OnStar outlined the latest fruits of its collaboration with Verizon Wireless at CES this week. It’s showcasing a Chevrolet Volt research vehicle connected via VZW’s 4G LTE network to deliver a range of content and enhanced communications services – information services, streaming of multimedia content, video-calling, etc. VZW has been promoting LTE to the automotive industry as a way to future-proof their connectivity strategy and support tomorrow's high bandwidth use cases, and this message seems to be hitting home.
The collaboration makes sense on a number of levels:
Firstly, LTE in general can offer a robust (and fast) enough connection to deliver these services in combination. Watching a YouTube video on its own is not a problem for many networks, but simultaneous sessions across the front and rear seat (video content and calling, online gaming, browsing, etc.) really do need to look at LTE as the starting point – a must-have rather than a nice-to-have.
Secondly, VZW’s network is built on 700MHz spectrum (as a starting point) so offers good geographical coverage. Mobile broadband networks have generally been about delivering massive capacity into urban environments. I visited Softbank’s new LTE network in Tokyo last week – built in 2.5GHz spectrum the cell sites were 50-200 meters apart in order to saturate the streets with high-speed signals, delivering 40-50Mbps to multiple devices in our demo bus. But that network won't extend beyond city limits and the automotive industry needs a high bandwidth network which can offer much wider coverage - the 700MHz LTE network is the only real option today.
Finally, LTE is a reality today in the US market and is here to stay. The US is significantly ahead of the rest of the world in building mobile broadband networks in the lower spectrum bands offering the coverage the automotive industry requires. VZW’s network now covers more than 200 million people in 190 markets (ok, I know I’ve just said there is more to this than urban coverage) and will cover its entire 3G footprint with 4G by the end of 2013. So the US automotive industry, more than any other, can develop LTE services now which will still be supported come the end of their product lifecycles.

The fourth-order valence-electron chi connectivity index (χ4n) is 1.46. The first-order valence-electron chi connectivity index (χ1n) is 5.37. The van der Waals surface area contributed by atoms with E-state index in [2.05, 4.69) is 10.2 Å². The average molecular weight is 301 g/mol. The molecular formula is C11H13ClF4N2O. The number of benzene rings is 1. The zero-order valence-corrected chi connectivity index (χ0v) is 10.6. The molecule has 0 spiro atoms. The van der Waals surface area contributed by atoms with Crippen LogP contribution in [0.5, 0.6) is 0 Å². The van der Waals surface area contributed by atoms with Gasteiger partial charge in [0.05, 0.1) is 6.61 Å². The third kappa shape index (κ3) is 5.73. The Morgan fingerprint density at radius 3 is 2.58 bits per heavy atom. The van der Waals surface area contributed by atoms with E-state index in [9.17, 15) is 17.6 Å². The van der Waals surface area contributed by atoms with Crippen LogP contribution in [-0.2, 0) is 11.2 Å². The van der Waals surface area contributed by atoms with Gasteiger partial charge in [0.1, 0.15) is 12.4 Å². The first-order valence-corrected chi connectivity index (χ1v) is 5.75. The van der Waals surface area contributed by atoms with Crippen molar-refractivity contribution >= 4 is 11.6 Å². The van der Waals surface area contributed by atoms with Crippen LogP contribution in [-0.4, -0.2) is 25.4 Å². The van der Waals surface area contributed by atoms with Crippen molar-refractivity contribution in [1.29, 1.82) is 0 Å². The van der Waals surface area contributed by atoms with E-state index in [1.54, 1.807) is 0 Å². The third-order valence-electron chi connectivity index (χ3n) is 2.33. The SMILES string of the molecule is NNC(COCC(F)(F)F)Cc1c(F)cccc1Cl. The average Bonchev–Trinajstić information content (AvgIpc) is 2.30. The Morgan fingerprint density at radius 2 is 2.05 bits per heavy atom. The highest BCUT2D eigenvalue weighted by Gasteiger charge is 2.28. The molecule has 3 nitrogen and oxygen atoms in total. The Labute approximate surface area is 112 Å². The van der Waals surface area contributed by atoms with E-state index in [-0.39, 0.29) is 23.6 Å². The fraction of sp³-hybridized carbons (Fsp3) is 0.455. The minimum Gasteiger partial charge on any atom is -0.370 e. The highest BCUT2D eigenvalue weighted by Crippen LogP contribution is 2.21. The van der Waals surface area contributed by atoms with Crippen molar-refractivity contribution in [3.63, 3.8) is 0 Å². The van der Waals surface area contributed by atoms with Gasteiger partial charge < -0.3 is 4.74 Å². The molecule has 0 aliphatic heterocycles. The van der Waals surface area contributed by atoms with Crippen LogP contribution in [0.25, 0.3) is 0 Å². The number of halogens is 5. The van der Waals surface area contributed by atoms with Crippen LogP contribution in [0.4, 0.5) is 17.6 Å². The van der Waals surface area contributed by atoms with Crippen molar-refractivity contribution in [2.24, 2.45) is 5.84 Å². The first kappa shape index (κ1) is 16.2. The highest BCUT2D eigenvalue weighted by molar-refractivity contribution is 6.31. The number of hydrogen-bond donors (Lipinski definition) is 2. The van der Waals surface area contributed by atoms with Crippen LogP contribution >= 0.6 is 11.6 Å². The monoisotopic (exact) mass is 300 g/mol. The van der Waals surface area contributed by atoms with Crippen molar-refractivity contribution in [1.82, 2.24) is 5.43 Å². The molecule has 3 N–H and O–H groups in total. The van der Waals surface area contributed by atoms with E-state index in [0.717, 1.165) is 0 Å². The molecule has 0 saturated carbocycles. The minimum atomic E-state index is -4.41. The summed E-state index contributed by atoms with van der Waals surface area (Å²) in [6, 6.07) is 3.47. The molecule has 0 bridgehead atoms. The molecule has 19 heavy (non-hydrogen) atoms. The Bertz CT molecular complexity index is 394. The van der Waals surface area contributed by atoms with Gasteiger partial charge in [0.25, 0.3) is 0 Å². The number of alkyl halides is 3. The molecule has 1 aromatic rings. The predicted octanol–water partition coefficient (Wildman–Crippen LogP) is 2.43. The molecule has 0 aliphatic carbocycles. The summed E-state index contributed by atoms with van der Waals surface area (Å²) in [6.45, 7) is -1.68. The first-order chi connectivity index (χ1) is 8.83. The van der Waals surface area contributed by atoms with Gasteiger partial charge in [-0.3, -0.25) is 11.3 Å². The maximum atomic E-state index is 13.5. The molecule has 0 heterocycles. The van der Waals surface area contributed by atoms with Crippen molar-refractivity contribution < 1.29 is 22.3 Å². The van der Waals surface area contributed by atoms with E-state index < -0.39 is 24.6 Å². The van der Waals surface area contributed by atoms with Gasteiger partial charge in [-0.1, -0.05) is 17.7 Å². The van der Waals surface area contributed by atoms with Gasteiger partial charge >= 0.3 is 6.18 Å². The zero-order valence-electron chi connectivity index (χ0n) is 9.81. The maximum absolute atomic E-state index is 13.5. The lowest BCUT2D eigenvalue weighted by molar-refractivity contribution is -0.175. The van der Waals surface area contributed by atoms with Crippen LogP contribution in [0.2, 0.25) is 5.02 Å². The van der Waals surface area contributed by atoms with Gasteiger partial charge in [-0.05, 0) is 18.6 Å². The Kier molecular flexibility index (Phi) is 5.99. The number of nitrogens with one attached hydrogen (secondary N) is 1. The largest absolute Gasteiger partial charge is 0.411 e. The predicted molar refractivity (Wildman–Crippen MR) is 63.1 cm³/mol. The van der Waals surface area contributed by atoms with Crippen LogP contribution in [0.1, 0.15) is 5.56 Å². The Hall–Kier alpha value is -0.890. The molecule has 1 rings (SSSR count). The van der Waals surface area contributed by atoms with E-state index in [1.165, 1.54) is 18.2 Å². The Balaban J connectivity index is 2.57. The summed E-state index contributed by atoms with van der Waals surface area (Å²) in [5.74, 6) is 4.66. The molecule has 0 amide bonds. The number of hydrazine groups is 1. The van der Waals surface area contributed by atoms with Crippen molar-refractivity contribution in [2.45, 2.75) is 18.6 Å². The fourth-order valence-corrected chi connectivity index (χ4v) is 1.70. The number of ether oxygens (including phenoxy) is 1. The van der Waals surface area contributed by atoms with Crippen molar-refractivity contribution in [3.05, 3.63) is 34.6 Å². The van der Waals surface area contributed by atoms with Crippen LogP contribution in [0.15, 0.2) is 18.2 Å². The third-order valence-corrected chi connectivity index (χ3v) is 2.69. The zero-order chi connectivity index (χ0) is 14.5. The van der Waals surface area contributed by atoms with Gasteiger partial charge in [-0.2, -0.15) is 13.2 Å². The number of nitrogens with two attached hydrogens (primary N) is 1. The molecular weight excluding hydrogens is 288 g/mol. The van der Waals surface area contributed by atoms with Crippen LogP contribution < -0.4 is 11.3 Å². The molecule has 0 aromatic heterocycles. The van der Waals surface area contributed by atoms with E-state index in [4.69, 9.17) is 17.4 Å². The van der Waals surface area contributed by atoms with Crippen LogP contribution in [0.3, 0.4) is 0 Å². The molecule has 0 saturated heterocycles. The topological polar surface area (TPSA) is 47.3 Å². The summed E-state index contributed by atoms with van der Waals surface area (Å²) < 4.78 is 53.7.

The next challenge for the automotive industry will be data pricing. Bundling a year's service with new vehicles could get very expensive (for the OEM) very quickly with these multimedia applications, so new pricing models will be key. Our own survey work has shown that consumers would prefer a single shared data plan to connect their array of 3G/4G-enabled devices, rather than one plan per device. That is still very much a work in progress in the US market, but a necessary requirement if we are going to see the automotive and CE industries enjoy the full benefits of LTE.